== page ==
Monahans Sandhills State Park

History

Monahans Sandhills State Park consists of 3,840 acres of sand dunes, some up to 70 feet high, in Ward and Winkler Counties, about a half-hour's drive west of Odessa. A majority of the land was leased in 1956 by the state from a private foundation (Sealy-Smith Foundation) until 2056, and the park was opened in 1957. The Williams family of Monahans, Texas, also leased to the state approximately 900 acres for the park.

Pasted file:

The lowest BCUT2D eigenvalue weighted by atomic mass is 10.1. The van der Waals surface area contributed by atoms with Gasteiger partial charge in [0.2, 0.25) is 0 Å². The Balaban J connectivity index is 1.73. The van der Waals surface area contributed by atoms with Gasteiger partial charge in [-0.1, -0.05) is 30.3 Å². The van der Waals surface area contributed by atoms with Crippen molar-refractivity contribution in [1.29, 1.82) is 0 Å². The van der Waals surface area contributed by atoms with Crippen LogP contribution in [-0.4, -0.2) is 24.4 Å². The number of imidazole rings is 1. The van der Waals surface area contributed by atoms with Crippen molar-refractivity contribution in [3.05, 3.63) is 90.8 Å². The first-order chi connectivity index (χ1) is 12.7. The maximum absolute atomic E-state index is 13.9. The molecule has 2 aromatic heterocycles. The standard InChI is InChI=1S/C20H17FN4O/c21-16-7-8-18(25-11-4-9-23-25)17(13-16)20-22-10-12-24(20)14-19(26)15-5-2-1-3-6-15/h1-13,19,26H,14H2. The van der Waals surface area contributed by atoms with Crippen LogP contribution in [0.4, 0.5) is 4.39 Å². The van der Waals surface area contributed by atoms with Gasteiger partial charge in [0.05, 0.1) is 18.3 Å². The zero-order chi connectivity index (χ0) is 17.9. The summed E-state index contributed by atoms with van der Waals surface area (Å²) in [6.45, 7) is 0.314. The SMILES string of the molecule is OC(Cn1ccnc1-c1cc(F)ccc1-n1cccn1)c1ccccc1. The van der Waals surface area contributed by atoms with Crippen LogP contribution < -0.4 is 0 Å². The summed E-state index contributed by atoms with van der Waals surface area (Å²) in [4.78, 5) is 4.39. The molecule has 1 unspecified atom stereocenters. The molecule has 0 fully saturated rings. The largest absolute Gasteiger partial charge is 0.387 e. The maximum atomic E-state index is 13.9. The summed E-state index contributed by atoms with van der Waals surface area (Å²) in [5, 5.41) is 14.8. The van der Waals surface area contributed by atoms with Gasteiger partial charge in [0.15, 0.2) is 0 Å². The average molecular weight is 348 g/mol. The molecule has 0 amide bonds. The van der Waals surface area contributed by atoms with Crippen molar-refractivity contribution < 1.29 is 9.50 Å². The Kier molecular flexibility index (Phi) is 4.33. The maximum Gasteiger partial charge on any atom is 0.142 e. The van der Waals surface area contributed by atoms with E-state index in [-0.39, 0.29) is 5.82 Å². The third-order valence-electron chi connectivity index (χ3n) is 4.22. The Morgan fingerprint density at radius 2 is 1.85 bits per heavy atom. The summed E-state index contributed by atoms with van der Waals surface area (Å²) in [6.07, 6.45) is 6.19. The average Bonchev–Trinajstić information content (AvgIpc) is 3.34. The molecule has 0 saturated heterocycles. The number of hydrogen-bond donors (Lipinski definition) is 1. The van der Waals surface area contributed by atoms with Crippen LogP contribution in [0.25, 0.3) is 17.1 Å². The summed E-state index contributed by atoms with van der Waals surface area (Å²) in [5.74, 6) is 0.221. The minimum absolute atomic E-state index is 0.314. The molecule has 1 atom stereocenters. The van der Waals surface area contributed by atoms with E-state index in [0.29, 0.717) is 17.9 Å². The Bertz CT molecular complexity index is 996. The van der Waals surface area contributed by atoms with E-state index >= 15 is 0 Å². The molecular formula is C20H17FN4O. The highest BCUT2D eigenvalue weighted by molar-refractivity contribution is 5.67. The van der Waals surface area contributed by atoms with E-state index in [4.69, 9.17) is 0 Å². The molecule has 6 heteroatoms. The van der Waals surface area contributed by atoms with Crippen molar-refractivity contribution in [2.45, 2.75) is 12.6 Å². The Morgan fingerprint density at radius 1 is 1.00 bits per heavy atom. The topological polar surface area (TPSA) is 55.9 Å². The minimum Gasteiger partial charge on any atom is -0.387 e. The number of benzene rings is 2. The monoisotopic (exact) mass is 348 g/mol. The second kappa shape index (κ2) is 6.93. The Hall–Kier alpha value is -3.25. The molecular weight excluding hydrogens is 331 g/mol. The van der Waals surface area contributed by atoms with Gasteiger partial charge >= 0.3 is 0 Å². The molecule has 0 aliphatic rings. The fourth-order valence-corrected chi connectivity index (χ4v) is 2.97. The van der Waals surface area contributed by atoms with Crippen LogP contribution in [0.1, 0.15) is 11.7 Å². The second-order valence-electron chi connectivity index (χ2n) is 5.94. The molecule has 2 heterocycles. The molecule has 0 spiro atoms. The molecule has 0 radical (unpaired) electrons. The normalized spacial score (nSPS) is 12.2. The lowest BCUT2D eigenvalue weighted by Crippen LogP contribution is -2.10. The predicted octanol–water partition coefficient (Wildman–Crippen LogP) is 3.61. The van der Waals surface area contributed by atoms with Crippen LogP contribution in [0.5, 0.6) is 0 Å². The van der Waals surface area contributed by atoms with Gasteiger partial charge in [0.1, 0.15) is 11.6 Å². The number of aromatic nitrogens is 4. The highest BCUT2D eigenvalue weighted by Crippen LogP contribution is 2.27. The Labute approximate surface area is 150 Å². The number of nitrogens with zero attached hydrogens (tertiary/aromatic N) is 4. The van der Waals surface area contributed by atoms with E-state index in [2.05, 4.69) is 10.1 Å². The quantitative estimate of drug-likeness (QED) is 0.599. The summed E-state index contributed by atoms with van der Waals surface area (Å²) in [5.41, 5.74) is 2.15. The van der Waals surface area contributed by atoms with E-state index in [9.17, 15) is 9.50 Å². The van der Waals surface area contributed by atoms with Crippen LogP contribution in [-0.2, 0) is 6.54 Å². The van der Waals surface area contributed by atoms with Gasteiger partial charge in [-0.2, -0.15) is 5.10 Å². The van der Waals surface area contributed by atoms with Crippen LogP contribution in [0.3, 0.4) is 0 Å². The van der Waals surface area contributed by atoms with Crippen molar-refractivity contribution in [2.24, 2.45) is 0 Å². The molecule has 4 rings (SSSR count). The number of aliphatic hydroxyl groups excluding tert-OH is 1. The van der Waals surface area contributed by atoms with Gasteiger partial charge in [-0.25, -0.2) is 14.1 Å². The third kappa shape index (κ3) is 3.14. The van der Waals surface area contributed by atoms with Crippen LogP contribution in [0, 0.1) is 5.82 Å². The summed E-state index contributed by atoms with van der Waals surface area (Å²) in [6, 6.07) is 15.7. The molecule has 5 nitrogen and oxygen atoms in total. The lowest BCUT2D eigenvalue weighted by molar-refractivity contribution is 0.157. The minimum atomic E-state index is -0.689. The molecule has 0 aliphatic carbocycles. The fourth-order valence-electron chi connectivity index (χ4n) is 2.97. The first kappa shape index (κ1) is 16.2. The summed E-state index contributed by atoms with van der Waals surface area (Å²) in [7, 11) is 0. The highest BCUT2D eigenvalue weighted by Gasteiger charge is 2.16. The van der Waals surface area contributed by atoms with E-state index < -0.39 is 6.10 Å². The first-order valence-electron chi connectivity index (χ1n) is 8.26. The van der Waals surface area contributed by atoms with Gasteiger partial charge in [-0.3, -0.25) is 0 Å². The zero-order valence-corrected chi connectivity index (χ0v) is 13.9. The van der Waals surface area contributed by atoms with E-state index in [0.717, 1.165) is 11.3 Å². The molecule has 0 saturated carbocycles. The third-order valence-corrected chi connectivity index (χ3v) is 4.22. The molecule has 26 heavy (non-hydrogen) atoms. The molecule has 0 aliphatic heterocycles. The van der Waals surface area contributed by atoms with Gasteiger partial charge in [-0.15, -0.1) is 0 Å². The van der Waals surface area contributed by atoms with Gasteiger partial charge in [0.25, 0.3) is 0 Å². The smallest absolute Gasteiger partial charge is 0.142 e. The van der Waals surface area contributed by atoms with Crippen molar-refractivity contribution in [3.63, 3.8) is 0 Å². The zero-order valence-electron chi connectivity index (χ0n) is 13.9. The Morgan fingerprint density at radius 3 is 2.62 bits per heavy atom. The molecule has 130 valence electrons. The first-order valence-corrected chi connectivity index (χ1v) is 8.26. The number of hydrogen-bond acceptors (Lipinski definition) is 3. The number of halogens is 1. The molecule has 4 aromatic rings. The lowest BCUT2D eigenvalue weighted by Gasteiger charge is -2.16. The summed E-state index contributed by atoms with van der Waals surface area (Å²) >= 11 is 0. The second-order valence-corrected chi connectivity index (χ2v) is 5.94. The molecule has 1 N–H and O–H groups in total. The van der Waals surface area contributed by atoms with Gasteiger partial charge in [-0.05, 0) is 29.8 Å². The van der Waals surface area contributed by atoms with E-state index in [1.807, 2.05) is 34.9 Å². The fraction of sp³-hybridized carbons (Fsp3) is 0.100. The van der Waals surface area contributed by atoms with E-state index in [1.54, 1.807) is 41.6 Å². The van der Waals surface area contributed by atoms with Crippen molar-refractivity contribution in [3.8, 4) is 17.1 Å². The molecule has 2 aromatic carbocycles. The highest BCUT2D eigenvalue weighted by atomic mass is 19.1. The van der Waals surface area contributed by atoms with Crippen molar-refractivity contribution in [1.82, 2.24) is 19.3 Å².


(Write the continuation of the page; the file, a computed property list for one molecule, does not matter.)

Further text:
More than 400 years ago, Spanish explorers were the first Europeans to report the vast hills of sand. Native Americans were present in this area as far back as 12,000 years ago. Various Indian tribes used the area for temporary campgrounds and a meeting place, finding game, abundant fresh water beneath the sands, acorns, and mesquite beans for grinding into paste with their stone tools. The area remained a favorable environment for Indians until the 1880s, when the Texas and Pacific Railroad selected Monahans as a water stop between the Pecos River and the town of Big Spring. In the late 1920s, oil production began in the area, now commonly known as the Permian Basin, and today Monahans is a marketing center for more than 800 square miles of oil and cattle country.


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